…but only a few occupations require the specialised skillset needed to develop, adapt, and modify AI systems
Despite a rapid growth in the demand for professionals with AI skills, only a few occupations require the specialised skillset necessary to develop, adapt, and modify AI systems. For example, in 2022 the share of online vacancies requiring AI-related skills was highest in the US, but represented only 0.84% of all job postings. In Canada and the UK, such vacancies represented even less of total job postings (around 0.5%), while in New Zealand and Belgium they represented less than 0.2%. In fact, the share of all online vacancies requiring AI skills did not exceed 1% of all vacancies being posted online in any country or year analysed.
Figure 1 Trend in the share of online vacancies requiring AI skills by country, 2019-22
Percentage of online vacancies advertising positions requiring AI skills, by country
Note: The figure shows the percentage of AI online vacancies by country, which is the total number of online vacancies requiring AI skills relative to all vacancies advertised in a country. Vacancies requiring AI skills are vacancies in which at least two generic AI skills or at least one AI-specific skill were required (see Section 2.2 in Borgonovi et al. (2023) on generic and specific skills). Countries are sorted in descending order by the highest average share of vacancies requiring AI skills in 2022.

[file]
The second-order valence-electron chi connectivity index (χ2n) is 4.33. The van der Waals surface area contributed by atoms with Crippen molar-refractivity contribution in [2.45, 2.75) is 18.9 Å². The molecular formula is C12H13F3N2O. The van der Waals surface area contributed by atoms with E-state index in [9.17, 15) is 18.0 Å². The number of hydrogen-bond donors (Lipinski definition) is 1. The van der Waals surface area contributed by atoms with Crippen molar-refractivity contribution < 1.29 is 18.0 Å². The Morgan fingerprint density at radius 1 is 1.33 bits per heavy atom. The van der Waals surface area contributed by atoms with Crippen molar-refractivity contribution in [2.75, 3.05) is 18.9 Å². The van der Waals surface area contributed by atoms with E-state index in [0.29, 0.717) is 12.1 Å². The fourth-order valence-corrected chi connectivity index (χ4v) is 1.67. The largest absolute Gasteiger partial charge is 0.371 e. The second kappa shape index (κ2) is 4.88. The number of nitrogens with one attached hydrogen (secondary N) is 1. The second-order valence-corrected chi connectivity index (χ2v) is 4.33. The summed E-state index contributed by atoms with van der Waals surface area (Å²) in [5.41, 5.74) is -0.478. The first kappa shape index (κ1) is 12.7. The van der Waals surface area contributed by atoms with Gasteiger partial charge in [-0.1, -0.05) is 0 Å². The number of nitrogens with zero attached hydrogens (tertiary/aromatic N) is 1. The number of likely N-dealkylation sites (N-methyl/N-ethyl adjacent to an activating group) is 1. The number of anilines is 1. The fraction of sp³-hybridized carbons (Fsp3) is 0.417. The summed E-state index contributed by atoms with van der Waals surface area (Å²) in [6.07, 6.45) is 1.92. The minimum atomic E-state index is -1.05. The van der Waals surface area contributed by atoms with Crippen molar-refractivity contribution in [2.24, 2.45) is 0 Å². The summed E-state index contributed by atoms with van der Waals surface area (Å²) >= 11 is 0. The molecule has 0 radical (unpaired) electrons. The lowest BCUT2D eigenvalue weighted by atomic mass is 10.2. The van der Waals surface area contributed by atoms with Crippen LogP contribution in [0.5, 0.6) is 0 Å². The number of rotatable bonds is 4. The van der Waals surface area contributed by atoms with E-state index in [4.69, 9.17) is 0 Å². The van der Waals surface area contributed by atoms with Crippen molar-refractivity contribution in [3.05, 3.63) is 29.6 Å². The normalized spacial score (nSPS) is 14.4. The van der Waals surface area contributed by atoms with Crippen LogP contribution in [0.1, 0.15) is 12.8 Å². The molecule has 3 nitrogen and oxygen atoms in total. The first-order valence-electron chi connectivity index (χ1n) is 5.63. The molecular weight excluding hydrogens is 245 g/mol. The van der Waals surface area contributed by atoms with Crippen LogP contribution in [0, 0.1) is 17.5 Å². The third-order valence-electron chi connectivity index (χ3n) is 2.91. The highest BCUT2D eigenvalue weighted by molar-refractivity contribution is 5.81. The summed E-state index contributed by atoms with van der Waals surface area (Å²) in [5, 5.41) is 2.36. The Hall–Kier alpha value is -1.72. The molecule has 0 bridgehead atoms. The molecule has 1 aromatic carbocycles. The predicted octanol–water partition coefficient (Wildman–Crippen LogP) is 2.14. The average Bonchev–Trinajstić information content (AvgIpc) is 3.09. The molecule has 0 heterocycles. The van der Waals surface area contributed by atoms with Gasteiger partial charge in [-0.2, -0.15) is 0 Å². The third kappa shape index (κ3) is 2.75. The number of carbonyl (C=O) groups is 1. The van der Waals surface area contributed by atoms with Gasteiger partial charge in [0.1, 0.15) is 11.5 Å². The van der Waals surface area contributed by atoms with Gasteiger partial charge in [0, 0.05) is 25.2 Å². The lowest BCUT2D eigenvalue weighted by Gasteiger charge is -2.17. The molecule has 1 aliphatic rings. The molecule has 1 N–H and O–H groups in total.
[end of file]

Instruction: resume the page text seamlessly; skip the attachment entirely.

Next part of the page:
Source: Borgonovi et al. (2023)
Skills related to machine learning are most demanded across countries…
In most countries, out of all AI-related skills, skills related to “machine learning”, “artificial intelligence”, and “neural networks” were most in demand. For instance, as is evident from Figure 2, on average, 34% of online vacancies requiring AI skills required skills related to machine learning, 21% required skills related to AI, and 14% required skills related to neural networks. Furthermore, although across countries only around 5% of online vacancies required skills related to “autonomous driving”, in France and Sweden as many as 19% and 17% of vacancies did.
…yet the skill set required for AI professionals goes well beyond technical expertise. ‘Soft skills’ are also in high demand.
While a strong foundation in technical skills such as programming, statistics, and mathematics, as well as AI-specific skills, is essential, non-technical skills are also in high demand among companies hiring AI professionals. For example, in the US around 20% of the skills mentioned in vacancies for AI professionals refer to socio-emotional and foundational skills. While communication skills are very common in postings across the board, more AI-related online vacancies (compared to non-AI postings) demand leadership and management skills, as well as innovation, research, problem-Solving and mentorship, reflecting the need for AI workers to be endowed with a broad skill mix, including technical as well as socio-emotional skills.